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The evolution of racism against Black Russians

February 20, 2023
tags:#Russia, #racism, #human trafficking, #afro-Russians
by:Gerardo Bandera
Black people in Russia were invited into the country as equal comrades during Soviet times. Today, afro-Russians experience harassment and casual racism that affect their standard of living.

Of the 144 million people living in Russia, it is estimated that between 40,000 and 70,000 of them are Black or of mixed African descent.

As a large difference from the United States and European countries, this population’s presence in Russia is not due to the country’s participation in the African slave trade, to which the country was opposed. Instead, most people of African descent arrived in Russia during the Soviet era.

Pre-Soviet Attitudes

In the 18th and 19th centuries, Russia abstained from participating in the slave trade and colonialisation of Africa that Europeans and Americans exploited. In fact, Czar Nicholas I banned the trade of African slaves in Russia, finding it immoral (despite allowing serfdom), and when the Italian army invaded Ethiopia in 1895, Russia, finding the attack on a Christian population obscene, supplied weapons to Ethiopian troops, helping them defeat the Italian invaders.

Of the most well-known Russians of African descent is Alexander Pushkin, whose great grandfather, Abram Hannibal, was originally from present-day Cameroon, and was freed from his slavery by Czar Peter the Great, who became his patron and protector. Nevertheless, Pushkin is often depicted as a white man, and many Russians today are unaware that he was black.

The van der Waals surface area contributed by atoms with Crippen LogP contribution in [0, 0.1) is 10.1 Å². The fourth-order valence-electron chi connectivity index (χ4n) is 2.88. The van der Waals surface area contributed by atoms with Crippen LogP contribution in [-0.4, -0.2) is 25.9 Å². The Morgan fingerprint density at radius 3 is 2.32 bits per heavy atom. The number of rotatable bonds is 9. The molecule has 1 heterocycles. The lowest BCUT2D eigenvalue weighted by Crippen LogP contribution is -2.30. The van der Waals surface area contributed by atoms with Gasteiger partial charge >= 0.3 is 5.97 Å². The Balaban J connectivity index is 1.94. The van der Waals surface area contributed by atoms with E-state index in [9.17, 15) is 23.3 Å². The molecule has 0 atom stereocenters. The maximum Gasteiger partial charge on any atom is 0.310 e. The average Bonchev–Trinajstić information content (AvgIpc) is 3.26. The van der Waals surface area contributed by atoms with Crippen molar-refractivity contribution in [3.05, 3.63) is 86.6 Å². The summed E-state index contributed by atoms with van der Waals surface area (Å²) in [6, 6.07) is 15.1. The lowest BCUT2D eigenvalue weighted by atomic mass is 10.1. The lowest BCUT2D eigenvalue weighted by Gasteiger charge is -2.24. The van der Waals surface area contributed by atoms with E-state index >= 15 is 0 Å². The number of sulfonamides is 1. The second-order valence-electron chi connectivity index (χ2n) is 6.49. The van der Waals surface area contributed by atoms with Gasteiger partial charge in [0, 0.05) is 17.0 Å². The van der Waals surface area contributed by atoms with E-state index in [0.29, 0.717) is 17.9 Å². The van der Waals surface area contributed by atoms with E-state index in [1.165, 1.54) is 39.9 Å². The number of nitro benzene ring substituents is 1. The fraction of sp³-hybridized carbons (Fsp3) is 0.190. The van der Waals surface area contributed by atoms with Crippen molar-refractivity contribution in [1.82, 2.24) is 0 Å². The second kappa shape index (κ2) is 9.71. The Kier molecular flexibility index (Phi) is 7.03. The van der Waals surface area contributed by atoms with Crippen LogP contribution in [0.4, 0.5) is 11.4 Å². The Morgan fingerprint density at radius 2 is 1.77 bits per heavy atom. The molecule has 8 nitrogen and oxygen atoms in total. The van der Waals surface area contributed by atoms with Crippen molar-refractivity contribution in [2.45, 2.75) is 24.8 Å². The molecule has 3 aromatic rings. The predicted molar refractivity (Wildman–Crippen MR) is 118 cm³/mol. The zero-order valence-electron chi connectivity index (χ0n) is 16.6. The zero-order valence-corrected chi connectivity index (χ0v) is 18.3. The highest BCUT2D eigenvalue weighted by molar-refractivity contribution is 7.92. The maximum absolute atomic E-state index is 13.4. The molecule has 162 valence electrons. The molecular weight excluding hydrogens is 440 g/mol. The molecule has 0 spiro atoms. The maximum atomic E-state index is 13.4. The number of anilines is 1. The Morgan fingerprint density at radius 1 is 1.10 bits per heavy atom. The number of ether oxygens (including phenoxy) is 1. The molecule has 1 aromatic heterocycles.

Rather than being seen as sources of free labour, people from Africa were seen, through Russians’ white gaze, as 'exotic' people from distant lands, and were treated as such. In the mid-19th century, for example, Russia held various “ethnographic” exhibitions of people from different areas and tribes of Africa, which were held in zoos, theatres and circuses around the country, ostensibly to share knowledge of these cultures, but truly to make a spectacle of their difference.

This attitude changed, for several reasons, in the years following the Bolshevik revolution in 1917. 

Egalitarian Soviet Union 

After the establishment of communism in the Soviet Union, racism and discrimination were not technically permitted as they were against Marxist values of egalitarianism. The Russian Criminal Code outlawed and persecuted racial and ethnic discrimination, although ethnic minorities, like Jews, continued to experience casual racism and pejorative remarks. 

At the same time, Black people in America were being treated as second-class citizens, were denied the same rights as white people, and faced constant discrimination and oppression in daily life. The classless, racially-egalitarian Russian society was greatly attractive for African Americans, and in the 1930s, thousands of them emigrated overseas for a more peaceful life.